The intake of non-essential amino acids is a quantitatively important part of total protein intake and the proportion of non-essential N in total dietary N can significantly affect animal performance. The contradictory data on the optimum ratio between essential and nonessential amino acids for growth and protein deposition published in the literature arise mostly from different ways of expressing their relationships and defining their essentiality. When expressing the relations between both amino acid groups as a ratio of essential N to total amino acid N (E:T), the estimates of optimum E:T values are similar both within and among species. Unlike the ideal essential amino acid pattern which is independent of dietary factors and the type of response measured, the optimum E:T ratio is not universally valid. At a constant concentration of total dietary N, approximately the same E:T ratio is required for maximum growth rate, protein deposition or total protein utilization. However, at a constant concentration of essential N allowing rapid growth, higher nonessential N intake and consequently lower E:T ratio is needed for maximum N retention than for optimum protein utilization. Nutritional strategies aimed at achieving maximum growth rate or minimum N excretion should take these facts into consideration.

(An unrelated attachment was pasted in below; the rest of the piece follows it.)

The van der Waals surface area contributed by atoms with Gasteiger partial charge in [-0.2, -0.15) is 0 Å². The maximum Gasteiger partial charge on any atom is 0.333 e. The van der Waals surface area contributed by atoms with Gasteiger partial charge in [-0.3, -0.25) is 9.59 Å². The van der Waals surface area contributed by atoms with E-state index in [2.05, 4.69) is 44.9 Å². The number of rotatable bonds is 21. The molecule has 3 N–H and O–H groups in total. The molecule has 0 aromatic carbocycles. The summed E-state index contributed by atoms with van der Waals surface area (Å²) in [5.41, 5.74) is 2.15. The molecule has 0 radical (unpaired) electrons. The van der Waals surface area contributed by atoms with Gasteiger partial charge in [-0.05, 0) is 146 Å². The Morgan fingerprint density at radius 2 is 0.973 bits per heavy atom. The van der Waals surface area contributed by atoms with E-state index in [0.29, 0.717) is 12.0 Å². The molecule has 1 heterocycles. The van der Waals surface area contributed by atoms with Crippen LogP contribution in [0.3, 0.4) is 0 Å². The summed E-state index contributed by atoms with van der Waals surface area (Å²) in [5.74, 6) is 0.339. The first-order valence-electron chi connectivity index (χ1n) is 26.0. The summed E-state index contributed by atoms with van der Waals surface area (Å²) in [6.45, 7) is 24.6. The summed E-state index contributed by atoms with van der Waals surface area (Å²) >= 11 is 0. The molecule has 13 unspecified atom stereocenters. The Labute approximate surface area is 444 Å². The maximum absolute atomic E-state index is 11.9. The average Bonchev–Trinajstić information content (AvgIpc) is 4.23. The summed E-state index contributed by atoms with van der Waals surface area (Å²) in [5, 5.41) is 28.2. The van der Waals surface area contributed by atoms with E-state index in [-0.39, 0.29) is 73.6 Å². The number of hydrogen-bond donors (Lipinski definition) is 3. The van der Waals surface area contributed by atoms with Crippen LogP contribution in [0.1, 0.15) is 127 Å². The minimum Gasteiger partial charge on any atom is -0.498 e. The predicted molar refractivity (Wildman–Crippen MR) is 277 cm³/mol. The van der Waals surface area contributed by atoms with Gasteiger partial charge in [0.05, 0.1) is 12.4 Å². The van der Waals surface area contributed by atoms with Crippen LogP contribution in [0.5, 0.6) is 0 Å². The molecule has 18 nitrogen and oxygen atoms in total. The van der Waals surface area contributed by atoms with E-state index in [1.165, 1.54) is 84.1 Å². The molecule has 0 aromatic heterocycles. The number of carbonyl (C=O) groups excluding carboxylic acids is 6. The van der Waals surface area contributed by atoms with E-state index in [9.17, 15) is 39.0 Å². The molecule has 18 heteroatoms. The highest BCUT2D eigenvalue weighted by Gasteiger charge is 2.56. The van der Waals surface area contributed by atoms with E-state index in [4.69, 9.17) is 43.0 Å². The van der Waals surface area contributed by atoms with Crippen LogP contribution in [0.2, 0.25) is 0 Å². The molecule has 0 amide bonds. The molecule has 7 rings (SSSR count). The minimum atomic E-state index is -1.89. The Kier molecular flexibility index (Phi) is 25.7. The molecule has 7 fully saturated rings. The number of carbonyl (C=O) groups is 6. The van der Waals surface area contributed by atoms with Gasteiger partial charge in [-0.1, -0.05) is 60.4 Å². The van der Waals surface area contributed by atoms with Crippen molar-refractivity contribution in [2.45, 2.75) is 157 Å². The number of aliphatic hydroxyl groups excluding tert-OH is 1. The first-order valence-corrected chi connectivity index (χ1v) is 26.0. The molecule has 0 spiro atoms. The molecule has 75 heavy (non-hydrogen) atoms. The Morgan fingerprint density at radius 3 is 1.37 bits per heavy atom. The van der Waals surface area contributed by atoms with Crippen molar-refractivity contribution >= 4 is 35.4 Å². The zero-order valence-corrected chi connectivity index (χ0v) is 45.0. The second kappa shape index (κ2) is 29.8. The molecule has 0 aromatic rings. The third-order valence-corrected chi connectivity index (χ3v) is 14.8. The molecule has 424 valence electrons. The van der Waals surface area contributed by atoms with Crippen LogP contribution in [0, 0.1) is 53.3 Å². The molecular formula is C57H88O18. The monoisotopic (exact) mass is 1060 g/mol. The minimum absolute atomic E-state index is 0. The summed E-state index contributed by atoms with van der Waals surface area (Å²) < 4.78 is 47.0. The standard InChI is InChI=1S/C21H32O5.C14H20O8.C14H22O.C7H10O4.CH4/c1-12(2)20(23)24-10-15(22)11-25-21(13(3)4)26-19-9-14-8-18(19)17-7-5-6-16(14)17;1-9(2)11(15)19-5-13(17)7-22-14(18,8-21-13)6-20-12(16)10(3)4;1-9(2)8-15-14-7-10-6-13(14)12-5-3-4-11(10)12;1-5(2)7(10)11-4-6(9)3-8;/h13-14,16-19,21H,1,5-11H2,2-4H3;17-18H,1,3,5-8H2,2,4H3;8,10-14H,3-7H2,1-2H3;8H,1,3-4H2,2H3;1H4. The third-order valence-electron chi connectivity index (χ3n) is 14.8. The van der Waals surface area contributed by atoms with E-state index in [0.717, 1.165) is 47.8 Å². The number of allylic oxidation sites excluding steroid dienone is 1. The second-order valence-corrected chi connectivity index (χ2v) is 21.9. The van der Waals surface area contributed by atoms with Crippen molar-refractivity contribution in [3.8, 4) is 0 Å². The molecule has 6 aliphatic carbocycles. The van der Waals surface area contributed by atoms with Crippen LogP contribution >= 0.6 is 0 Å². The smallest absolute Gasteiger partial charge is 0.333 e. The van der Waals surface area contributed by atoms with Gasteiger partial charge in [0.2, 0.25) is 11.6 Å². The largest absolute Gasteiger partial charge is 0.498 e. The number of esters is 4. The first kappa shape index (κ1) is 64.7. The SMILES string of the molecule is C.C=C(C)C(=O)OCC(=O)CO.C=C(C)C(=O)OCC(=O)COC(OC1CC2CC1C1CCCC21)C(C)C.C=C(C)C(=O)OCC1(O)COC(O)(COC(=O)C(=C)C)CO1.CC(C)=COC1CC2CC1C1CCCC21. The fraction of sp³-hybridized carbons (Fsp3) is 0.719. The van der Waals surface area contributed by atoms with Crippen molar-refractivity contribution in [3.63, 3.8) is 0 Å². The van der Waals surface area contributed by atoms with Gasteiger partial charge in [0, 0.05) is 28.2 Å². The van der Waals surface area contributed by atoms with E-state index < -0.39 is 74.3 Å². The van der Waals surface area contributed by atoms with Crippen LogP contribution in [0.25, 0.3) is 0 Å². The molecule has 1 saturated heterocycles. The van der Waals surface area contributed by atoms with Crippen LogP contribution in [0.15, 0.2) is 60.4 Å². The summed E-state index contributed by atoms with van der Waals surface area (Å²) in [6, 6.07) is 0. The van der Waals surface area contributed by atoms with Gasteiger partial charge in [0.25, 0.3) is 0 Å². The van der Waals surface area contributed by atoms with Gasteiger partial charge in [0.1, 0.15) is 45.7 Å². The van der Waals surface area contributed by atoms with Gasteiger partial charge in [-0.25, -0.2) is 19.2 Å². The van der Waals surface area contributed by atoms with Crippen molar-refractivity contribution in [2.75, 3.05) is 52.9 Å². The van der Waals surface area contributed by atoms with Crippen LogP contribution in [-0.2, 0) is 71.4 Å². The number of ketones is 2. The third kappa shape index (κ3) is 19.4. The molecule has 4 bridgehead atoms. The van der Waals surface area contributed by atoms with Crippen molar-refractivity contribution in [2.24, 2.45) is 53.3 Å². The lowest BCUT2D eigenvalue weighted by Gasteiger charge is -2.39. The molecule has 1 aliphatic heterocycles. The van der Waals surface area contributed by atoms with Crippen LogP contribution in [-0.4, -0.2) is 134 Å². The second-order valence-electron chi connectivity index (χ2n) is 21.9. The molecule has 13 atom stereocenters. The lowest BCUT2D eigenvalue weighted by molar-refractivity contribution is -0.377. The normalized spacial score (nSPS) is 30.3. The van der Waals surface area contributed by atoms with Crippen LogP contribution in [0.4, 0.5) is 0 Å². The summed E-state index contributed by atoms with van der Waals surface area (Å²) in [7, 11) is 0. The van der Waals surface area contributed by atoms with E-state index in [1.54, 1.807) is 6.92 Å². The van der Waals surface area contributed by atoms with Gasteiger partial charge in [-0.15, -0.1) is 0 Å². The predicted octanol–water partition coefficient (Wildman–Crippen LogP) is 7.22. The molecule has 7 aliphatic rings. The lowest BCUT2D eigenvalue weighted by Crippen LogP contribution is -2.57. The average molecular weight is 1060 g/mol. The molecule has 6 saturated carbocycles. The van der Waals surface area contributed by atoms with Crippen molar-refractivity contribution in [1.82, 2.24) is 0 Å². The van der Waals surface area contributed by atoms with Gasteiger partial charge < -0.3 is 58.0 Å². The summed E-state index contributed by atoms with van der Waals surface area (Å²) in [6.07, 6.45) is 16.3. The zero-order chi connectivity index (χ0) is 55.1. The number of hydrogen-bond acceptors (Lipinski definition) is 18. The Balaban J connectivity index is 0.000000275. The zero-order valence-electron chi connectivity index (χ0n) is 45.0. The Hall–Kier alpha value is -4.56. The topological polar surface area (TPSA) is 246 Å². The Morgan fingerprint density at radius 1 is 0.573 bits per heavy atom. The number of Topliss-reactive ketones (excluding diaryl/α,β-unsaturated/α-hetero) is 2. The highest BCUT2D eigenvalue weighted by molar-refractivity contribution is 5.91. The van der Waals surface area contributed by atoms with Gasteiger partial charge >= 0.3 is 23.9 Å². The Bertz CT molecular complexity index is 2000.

Most experiments investigating the relationships between essential and non-essential amino acids have been conducted with growing animals. Very little is known about optimum E:T ratios for other physiological functions such as maintenance or reproduction or about the role of non-essential and semi-essential amino acids in processes not directly related to protein metabolism. There is indirect evidence suggesting that the relative requirement for non-essential N for maintenance is considerably higher than that for growth. However, experimentally based estimates of optimum E:T ratio for maintenance are not available. It seems also that some nonessential amino acids may have essential character under certain conditions including maintenance but their physiological role has not been fully elucidated. Nevertheless, there is increasing evidence that the assumption of mutual interconversion of non-essential amino acids as sources of non-specific N may not be entirely valid and that a certain amount of non-essential amino acids must be supplied preformed in the diet to achieve maximum utilization of dietary protein.
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Many women who have recently given birth are always interested in attempting to lose some of that extra weight that traditionally accompanies having a baby. What many of these women do not entirely realize is the fact that breast-feeding can not only help provide the baby with essential vitamins and nutrients, but can also help in the weight-loss process.